Iraq has agreed to another routine international inspection of its principal nuclear research facilities and stockpile of highly enriched uranium, easing foreign concerns that the material might be used in a stepped-up Iraqi effort to develop a nuclear bomb, according to informed diplomats and independent experts.
The inspection announced in Vienna yesterday by the International Atomic Energy Agency (IAEA) will be the first since Iraq's Aug. 2 invasion of Kuwait. The last such inspection occurred in April and found no evidence of diversion to a bomb-building program, the agency said.
Iraqi officials aroused suspicions of a stepped-up program earlier this year by attempting to purchase Western technology essential to the manufacture of a nuclear bomb. But intelligence analysts and officials have differed on how close Iraq is to making a bomb, and many experts believe completion of an Iraqi weapon is at least two, and probably five, years away.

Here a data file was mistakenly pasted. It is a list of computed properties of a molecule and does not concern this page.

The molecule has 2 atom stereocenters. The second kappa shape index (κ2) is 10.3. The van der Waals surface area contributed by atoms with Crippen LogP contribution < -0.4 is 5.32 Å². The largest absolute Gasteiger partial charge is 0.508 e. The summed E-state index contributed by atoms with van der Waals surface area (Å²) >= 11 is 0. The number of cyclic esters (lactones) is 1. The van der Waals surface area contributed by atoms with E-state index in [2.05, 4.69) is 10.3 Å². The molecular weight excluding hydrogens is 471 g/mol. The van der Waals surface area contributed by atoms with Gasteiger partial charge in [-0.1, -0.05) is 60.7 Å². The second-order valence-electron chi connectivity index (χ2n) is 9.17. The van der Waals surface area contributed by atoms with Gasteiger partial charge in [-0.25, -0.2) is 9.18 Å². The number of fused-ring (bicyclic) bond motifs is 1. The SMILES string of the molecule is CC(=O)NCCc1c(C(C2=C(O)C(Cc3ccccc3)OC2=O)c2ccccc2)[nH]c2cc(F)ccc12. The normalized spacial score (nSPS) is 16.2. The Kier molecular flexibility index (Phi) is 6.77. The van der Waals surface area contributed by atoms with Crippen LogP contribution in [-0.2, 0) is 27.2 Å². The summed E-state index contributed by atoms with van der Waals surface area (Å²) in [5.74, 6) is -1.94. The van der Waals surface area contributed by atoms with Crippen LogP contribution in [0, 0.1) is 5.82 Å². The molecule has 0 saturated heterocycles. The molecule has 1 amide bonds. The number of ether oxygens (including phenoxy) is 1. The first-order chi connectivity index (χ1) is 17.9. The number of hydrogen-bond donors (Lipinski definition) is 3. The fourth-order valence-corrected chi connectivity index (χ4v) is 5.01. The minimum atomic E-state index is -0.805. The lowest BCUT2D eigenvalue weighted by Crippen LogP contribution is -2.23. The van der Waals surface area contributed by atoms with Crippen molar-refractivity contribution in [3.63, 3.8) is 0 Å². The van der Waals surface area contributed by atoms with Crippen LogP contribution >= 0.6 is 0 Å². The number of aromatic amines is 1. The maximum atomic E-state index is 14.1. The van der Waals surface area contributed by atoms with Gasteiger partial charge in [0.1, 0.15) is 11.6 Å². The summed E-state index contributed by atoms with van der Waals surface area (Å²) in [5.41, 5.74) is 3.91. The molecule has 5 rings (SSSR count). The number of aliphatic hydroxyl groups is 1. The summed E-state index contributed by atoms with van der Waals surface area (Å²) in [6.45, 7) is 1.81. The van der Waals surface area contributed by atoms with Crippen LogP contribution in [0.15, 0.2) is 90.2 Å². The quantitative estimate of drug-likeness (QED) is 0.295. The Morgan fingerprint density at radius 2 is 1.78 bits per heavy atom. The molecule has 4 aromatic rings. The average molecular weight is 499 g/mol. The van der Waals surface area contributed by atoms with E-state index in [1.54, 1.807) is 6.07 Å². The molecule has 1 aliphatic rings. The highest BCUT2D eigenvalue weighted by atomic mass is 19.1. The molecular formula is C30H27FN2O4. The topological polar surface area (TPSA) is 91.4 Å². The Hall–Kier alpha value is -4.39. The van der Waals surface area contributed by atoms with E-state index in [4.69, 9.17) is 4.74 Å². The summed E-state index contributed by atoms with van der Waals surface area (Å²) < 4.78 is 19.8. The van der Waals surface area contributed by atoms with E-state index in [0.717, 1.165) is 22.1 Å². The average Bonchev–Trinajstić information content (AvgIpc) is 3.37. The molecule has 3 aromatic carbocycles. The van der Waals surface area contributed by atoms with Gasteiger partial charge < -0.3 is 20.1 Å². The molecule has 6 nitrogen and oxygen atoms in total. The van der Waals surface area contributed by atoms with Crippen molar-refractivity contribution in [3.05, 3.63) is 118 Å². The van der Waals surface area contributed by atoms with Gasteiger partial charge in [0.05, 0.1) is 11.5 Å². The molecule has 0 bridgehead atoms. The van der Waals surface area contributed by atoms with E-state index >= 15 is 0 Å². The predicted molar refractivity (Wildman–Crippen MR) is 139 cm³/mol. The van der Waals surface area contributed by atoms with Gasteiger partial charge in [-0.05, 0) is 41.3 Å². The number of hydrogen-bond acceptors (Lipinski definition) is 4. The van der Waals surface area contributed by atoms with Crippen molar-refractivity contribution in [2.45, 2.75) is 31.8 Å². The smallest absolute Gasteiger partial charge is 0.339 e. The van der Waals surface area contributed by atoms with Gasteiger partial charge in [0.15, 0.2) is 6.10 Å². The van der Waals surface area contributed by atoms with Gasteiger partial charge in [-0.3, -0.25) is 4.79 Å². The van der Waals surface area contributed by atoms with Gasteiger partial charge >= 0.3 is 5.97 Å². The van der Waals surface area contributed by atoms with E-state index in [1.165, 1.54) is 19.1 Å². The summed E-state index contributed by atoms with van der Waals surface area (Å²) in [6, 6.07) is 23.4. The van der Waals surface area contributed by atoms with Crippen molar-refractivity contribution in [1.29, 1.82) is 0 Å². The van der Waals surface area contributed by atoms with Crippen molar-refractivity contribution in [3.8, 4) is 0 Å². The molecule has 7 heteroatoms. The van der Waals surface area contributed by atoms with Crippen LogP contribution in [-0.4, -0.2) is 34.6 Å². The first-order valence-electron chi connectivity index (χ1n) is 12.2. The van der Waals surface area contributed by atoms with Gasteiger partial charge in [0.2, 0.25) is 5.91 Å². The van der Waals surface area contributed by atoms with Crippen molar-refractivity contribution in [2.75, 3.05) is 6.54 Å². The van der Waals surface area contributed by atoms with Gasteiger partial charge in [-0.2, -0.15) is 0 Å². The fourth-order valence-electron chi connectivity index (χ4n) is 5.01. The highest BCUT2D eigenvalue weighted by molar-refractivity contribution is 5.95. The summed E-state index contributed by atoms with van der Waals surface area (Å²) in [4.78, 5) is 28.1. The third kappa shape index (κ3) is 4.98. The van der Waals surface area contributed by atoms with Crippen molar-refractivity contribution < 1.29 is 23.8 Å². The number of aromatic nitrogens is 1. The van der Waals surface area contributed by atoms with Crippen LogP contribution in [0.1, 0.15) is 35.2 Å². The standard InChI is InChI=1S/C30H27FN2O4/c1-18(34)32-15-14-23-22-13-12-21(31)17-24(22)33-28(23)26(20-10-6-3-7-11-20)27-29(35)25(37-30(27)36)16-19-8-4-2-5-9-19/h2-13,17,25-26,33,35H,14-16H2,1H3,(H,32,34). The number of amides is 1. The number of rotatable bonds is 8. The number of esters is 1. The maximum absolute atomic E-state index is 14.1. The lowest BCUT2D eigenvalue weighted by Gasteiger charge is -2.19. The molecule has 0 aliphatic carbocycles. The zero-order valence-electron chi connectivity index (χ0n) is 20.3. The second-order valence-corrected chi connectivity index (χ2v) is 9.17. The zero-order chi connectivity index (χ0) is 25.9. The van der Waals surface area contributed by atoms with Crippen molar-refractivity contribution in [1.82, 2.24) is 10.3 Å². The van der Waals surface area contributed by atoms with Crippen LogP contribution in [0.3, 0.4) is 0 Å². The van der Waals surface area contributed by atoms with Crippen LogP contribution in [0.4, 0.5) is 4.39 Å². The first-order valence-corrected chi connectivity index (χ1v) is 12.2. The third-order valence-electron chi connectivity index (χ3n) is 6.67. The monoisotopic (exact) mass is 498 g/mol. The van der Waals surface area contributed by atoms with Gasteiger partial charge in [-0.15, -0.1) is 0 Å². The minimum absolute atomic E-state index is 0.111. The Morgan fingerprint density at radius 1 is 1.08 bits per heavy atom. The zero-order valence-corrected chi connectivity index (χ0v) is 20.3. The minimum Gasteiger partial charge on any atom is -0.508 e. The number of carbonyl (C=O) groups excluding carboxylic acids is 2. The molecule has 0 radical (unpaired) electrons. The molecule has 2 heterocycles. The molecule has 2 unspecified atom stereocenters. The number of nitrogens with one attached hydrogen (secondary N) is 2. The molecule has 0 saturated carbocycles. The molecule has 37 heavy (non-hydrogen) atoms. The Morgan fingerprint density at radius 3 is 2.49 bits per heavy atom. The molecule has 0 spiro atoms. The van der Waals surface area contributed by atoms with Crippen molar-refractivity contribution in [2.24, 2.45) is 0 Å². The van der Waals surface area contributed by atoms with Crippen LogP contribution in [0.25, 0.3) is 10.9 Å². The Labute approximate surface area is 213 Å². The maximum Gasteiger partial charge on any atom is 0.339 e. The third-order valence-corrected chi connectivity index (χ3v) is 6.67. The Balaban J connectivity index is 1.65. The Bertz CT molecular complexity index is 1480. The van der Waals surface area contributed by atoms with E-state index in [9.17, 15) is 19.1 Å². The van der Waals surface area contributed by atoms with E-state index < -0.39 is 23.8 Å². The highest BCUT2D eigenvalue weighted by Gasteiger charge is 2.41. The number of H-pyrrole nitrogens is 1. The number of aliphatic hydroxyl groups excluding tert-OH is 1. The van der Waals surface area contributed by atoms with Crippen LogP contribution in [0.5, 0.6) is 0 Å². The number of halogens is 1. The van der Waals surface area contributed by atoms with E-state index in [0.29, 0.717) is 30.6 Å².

The IAEA routinely conducts inspections at six-month intervals of facilities holding appreciable quantities of fissionable materials in nations that have signed the Non-Proliferation Treaty.
Iraq's representative to the IAEA, Rahim Al-Kital, told the agency's director, Hans Blix, three weeks ago that "the doors were open" for an inspection of the country's four nuclear research sites, IAEA spokesman Hans-Friedrich Meyer told the Associated Press yesterday.